STAC stands for Securities Technology Analyst Center and is an organization dedicated to testing system solutions for the financial services industries.
What does STAC-M3 do
It turns out that STAC-M3 simulates processing a time (ticker tape or tick) log of security transactions and identifyies the maximum and weighted bid along with various other statistics for a number (1%) of securities over various time periods (year, quarter, week, and day) in the dataset. They call it high-speed analytics on time-series data. This is a frequent use case for systems in the securities sector.
There are two versions of the STAC-M3 benchmark: Antuco and Kanaga. The Antuco version uses a statically sized dataset and the Kanaga uses more scaleable (varying number of client threads) queries over larger datasets. For example, the Antuco version uses 1 or 10 client threads for their test measurements whereas the Kanaga version scales client threads, in some cases, from 1 to 100 threads and uses more tick data in 3 different sized datasets.
Good, bad and ugly of STAC-M3
Access to STAC-M3 reports requires a login but it’s available for free. Some details are only available after you request them which can be combersome.
One nice thing about the STAC-M3 benchmark information is that it provides a decent summary of the amount of computational time involved in all the queries it performs. From a storage perspective, if one were to take this and just analyze the queries with minimal or light computation that come closer to a pure storage workload than computationally heavy queries.
Another nice thing about the STAC-M3 is that it in some cases it provides detailed statistical information about the distribution of metrics, including mean, median, min, max and standard deviation. Unfortunately, the current version of the STAC-M3 does not provide these statistics for the computational light measures that are of primary interest to me as a storage analyst. It would be very nice to see some of their statistical level reporting be adopted by SPC, SPECsfs or Microsoft ESRP for their benchmark metrics.
STAC-M3 also provides a measure of storage efficiency, or how much storage it took to store the database. This is computed as the reference size of the dataset divided by the amount of storage it took to store the dataset. Although this could be interesting most of the benchmark reports I examined all had similar numbers for storage efficiency 171% or 172%.
The STAC-M3 benchmark is a full stack test. That is it measures the time from the point a query is issued to the point the query response is completed. Storage is just one part of this activity, computing the various statistics is another part and the database used to hold the stock tick data is another aspect of their test environment. But what is being measured is the query elapsed time. SPECsfs2014 has also recently changed over to be a full stack test, so it’s not that unusual anymore.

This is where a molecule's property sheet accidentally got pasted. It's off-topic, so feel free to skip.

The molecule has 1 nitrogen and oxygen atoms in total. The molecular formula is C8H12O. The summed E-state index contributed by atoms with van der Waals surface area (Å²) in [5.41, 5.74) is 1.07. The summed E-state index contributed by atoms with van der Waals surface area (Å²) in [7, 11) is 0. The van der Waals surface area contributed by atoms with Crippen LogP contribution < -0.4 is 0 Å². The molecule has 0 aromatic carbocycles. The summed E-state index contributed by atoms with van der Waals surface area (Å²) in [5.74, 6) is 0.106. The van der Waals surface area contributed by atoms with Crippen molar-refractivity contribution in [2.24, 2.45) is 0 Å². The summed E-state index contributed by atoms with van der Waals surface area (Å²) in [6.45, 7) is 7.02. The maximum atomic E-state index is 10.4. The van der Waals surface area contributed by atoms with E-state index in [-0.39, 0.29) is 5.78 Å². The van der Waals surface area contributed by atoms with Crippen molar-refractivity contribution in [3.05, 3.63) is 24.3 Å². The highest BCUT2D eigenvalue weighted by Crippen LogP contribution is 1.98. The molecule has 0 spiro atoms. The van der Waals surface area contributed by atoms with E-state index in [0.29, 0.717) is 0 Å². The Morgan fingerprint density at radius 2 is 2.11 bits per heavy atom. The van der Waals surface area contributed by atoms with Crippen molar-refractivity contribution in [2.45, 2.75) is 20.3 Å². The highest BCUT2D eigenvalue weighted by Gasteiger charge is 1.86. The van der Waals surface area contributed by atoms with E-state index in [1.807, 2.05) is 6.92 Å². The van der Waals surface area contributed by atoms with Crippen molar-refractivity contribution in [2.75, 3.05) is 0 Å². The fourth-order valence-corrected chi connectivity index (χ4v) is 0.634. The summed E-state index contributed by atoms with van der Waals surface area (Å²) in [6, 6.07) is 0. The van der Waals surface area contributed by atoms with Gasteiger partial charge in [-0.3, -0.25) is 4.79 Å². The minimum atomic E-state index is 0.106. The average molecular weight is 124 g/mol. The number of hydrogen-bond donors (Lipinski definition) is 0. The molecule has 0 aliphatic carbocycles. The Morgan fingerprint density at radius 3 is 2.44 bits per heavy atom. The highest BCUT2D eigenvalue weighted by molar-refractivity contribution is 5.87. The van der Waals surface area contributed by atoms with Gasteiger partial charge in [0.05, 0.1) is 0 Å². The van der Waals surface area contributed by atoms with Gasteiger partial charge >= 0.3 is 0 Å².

The other problem from a storage perspective (but not a STAC perspective) is that there is minimal write activity during any of the benchmark specific testing. There’s just one query that generates a lot of storage write activity all the rest are heavy read IO only.
Finally, there’s not a lot of description of the actual storage and server configuration available in the basic report. But this might be further detailed in the Configuration Disclosure report which you have to request permission to see.
STAC-M3 storage submissions
As it’s a stack benchmark we don’t find a lot of storage array submissions. Typical submissions include a database running on some servers with SSD-DAS or occasionally a backend storage array. In the case of DDN it was KX system’s kdb 3.2 database, with Intel Enterprise Edition servers for Lustre, with 8 Intel based DDN EXAscaler servers, talking to a DDN SFA12KX-40 storage array. In contrast, a previousr submission used an eXtremeDB Financial Edition 6.0 database running on Lucera Compute™ (16 Core SSD V2, Smart OS) nodes.
Looking back over the last couple of years of submissions (STAC-M3 goes back to 2010), forstorage arrays, aside from the latest DDN SFA12KX-40, we find an IBM FlashSystem 840, NetApp EF550, IBM FlashSystem 810, a couple of other DDN SFA12K-40 storage solutions, and a Violin V3210 & V3220 submission. Most of the storage array submissions were all-flash arrays, but the DDN SFA12KX-40 is a hybrid (flash-disk) appliance.
Some metrics from recent STAC-M3 storage array runs
In the above chart, we show the Maximum MBPS achieved in the year long high bid (YRHIBID) extraction testcase. DDN won this one handily with over 10GB/sec for its extraction result.
However in the next chart, we show the Mean Response (query elapsed) Time (in msec.) for the query that extracts the Year long High Bid data extraction test (YRHIBID). In this case the IBM FlashSystem 810 did much better than the DDN or even the more recent IBM FlashSystem 840.
Unexpectedly, the top MBPS storage didn’t achieve the best mean response time for the YRHIBID query. I would have thought the mean response time and the maximum MBPS would show the same rankings. Not clear to me why this is, it’s the mean response time not minimum or maximum. Although the maximum response time would show the same rankings. An issue with the YRHIBID is that it doesn’t report standard deviation, median or minimum response time results. Having these other metrics might have shed some more light on this anomaly but for now this is all we have.
If anyone knows of other storage (or stack) level benchmarks for other verticals please let me know and I would be glad to dig into them to see if they provide some interesting viwes on storage performance.
Photo Credit(s): Stock market quotes in newspaper by Andreas Poike
Max MBPS and Mean RT Charts (c) 2015 Silverton Consulting, Inc., All Rights Reserved